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Portrait of the week

Portrait of the week

16 July 2016

9:00 AM

16 July 2016

9:00 AM

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Theresa May became Prime Minister and leader of the Conservative party when Andrea Leadsom withdrew her candidacy for election by party members. This came after a front-page report by the Times based on an interview with Mrs Leadsom in which she said: ‘I feel being a mum means you have a very real stake in the future of our country — a tangible stake. She [Mrs May] possibly has nieces, nephews, lots of people, but I have children, who are going to have children.’ Her remarks were criticised by some fellow Conservatives, which Mrs Leadsom found ‘shattering’. Mrs May said gnomically that ‘Brexit means Brexit’. David Cameron, who had been booed when he watched tennis in the royal box at Wimbledon, agreed to tender his resignation to the Queen after Prime Minister’s Questions on Wednesday. Larry the Downing Street cat decided to stay at No. 10.

Labour’s national executive ruled that Jeremy Corbyn did not need the backing of 20 per cent of Labour MPs and MEPs to stand for re-election as party leader against a challenge by Angela Eagle and Owen Smith. Labour party members who have joined in the past six months were denied a vote, but for £2 could gain one by joining a union. A brick was thrown through the window of Ms Eagle’s constituency office during the night when no one was there. She said that Mr Corbyn needed ‘to get control of people supporting him’. Serena Williams won her seventh Wimbledon singles final and Andy Murray his second. Sir Cliff Richard began legal action against the BBC and South Yorkshire Police over live coverage of a raid on his house in 2014 by police investigating allegations of sexual abuse that proved groundless.


The petitions committee said that there would be a Commons debate on September 5 on a petition signed by 4.1 million people asking the government ‘to implement a rule that if the Remain or Leave vote is less than 60 per cent, based on a turnout of less than 75 per cent, there should be another referendum’. The government is to buy nine new maritime patrol aeroplanes from Boeing in a£3 billion deal entailing a facility for the aircraft at RAF Lossiemouth in Moray. Britain is to send 500 soldiers to Estonia and 150 to Poland, with 3,000 on call, to counter Russia’s threat in the region. Poundland agreed to a £597 million takeover by a South African retail group, Steinhoff International. The shirt worn by Sir Geoff Hurst when England won the World Cup in 1966, which had been estimated to fetch £300,000-£500,000 at auction, failed to meet its reserve price at Sotheby’s.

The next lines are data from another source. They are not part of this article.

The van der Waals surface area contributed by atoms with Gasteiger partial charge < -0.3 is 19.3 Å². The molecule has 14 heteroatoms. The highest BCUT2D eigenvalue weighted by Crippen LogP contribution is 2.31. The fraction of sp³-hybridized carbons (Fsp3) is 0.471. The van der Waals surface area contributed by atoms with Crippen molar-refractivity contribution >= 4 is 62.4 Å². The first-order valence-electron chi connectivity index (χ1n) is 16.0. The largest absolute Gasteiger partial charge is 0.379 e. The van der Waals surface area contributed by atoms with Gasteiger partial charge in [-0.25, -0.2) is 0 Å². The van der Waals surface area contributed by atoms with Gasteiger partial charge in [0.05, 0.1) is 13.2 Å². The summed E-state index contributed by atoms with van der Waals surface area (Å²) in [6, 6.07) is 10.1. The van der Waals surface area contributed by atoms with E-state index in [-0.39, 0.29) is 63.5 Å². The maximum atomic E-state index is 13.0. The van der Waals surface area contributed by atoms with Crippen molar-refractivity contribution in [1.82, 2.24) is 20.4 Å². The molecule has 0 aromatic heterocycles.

Abroad

A black former soldier, Micah Xavier Johnson, aged 25, shot dead five policemen and wounded 11 people in Dallas, Texas, before being killed by a bomb sent by a police robot during a stand-off. In Baton Rouge, Louisiana, protests continued after police killed a black man on 5 July. America sent 560 more troops to Iraq, some of them to be stationed at Qayara airbase, south of Mosul, recaptured from the Islamic State last Saturday. Saudi Arabia arrested 19, including 12 Pakistanis, as it investigated the bombs set off at Medina and two other cities. Thousands crossed to Colombia after Venezuela opened the border for 12 hours to allow people to buy food and medicine.

At least 25 people died when two passenger trains collided head-on on a single-track line between Bari and Barletta on the Adriatic coast of Italy. TheEuropean Central Bank required the Banca Monte dei Paschi di Siena (founded 1472) to reduce its holdings of bad debt. Portugal and Spain faced fines after the European Council found that both countries had not tried hard enough to prevent their deficits exceeding 3 per cent of GDP. The matador Victor Barrio, 29, died when he was gored in the chest during a fight being broadcast live from Teruel.

The Permanent Court of Arbitration at The Hague ruled that China had no historic rights to the waters or resources within an area claimed in the South China Sea that includes the Spratly Islands, the Paracels and the Scarborough Shoal; China said in response that the tribunal had no jurisdiction. Ikea recalled its popular Malm chests of drawers after six children were crushed to death in North America when the furniture toppled on to them. In Java, 12 people died of dehydration in a traffic jam that built up during hot weather as Ramadan ended.         CSH


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